Hubble Captures a Galaxy That’s Chock Full of Dark Matter

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The newest image from the Hubble Space Telescope shows a galaxy that’s more than it appears. While NGC 5585 may look on the surface like a normal spiral galaxy, it’s thought to be chock full of dark matter.

Located in the constellation of Ursa Major, sitting of the tail of the great bear, this galaxy is in many ways a typical spiral galaxy. You can see areas where new stars are being born, shining in a bright blue, though the galaxy doesn’t have much of a central bulge so its shape appears diffuse.

Resting on the tail of the Great Bear in the constellation of Ursa Major, lies NGC 5585, a spiral galaxy that is more than it appears shown in this image captured by the Hubble Space Telescope. ESA/Hubble & NASA, R. Tully; Acknowledgement: Gagandeep Anand

The real oddity about this galaxy, though, is its composition. The stars, dust, and gas that make up this galaxy account for only a small fraction of its total mass, meaning that it must contain more dark matter than other similar galaxies.

“The stellar disc of the galaxy extends over 35,000 light-years across,” the Hubble scientists write in a blog post. “When compared with galaxies of a similar shape and size, NGC 5585 stands out by having a notably different composition: Contributing to the total mass of the galaxy, it contains a far higher proportion of dark matter.”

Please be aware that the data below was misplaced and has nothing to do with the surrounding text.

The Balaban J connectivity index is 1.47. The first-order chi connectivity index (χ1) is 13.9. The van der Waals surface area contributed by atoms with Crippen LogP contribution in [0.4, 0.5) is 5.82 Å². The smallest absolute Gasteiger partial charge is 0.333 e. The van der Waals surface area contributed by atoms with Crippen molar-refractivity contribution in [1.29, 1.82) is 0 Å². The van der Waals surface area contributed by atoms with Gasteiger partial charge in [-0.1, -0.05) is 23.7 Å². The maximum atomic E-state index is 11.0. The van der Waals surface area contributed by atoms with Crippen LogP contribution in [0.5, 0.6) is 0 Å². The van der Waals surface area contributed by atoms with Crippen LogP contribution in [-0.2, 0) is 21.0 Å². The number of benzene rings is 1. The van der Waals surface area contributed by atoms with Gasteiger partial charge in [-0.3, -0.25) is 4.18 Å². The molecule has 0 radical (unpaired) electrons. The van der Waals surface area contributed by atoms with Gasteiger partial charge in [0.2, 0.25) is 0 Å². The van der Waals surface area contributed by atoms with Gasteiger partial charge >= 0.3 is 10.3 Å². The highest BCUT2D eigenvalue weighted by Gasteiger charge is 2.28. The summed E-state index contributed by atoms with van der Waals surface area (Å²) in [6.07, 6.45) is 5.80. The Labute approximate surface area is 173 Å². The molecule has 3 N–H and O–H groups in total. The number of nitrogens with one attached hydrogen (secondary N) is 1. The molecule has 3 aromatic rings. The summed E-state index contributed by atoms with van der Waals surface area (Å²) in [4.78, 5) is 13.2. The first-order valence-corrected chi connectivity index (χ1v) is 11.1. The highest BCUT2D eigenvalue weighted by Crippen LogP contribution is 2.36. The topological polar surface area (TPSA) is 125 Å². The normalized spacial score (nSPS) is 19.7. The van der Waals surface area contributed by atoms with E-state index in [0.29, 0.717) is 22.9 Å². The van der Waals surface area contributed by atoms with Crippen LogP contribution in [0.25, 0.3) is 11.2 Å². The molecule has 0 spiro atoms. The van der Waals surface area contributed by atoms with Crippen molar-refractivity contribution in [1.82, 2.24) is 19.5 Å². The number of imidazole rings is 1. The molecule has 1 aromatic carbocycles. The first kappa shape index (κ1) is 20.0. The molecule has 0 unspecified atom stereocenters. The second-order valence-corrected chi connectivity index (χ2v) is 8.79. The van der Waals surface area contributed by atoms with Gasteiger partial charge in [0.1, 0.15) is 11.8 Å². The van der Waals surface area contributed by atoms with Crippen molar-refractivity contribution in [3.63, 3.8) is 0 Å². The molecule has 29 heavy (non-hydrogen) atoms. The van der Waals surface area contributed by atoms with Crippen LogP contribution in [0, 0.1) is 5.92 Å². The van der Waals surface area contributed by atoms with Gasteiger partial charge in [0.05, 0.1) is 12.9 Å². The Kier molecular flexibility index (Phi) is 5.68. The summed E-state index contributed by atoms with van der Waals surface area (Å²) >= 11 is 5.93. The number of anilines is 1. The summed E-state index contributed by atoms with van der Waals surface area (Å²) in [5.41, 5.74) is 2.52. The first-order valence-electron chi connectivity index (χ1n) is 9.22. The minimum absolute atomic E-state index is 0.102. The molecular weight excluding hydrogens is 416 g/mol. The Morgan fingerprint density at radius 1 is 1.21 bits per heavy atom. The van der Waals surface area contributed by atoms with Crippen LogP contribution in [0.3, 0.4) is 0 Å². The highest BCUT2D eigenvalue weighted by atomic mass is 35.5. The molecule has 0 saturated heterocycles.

Dark matter is the name given to a theoretical type of matter which makes up around 85% of the matter in the universe. When astronomers observe the universe, they see that galaxies ought to be torn apart because they don’t appear to have enough mass to produce sufficient gravity to hold themselves together. But that’s not what happens.

So they theorize that there must be some amount of mass that we can’t see in galaxies, holding them together. They named this unseen mass dark matter. The problem when trying to understand this phenomenon is that dark matter doesn’t emit, absorb, or reflect light. That makes it extremely difficult to observe, so we have to look for indirect evidence of its presence.

There’s still so much we don’t know about dark matter, which is why it’s important to study oddities like galaxy NGC 5585, so we can learn more about this mysterious type of matter and how it affects galaxies throughout the universe.

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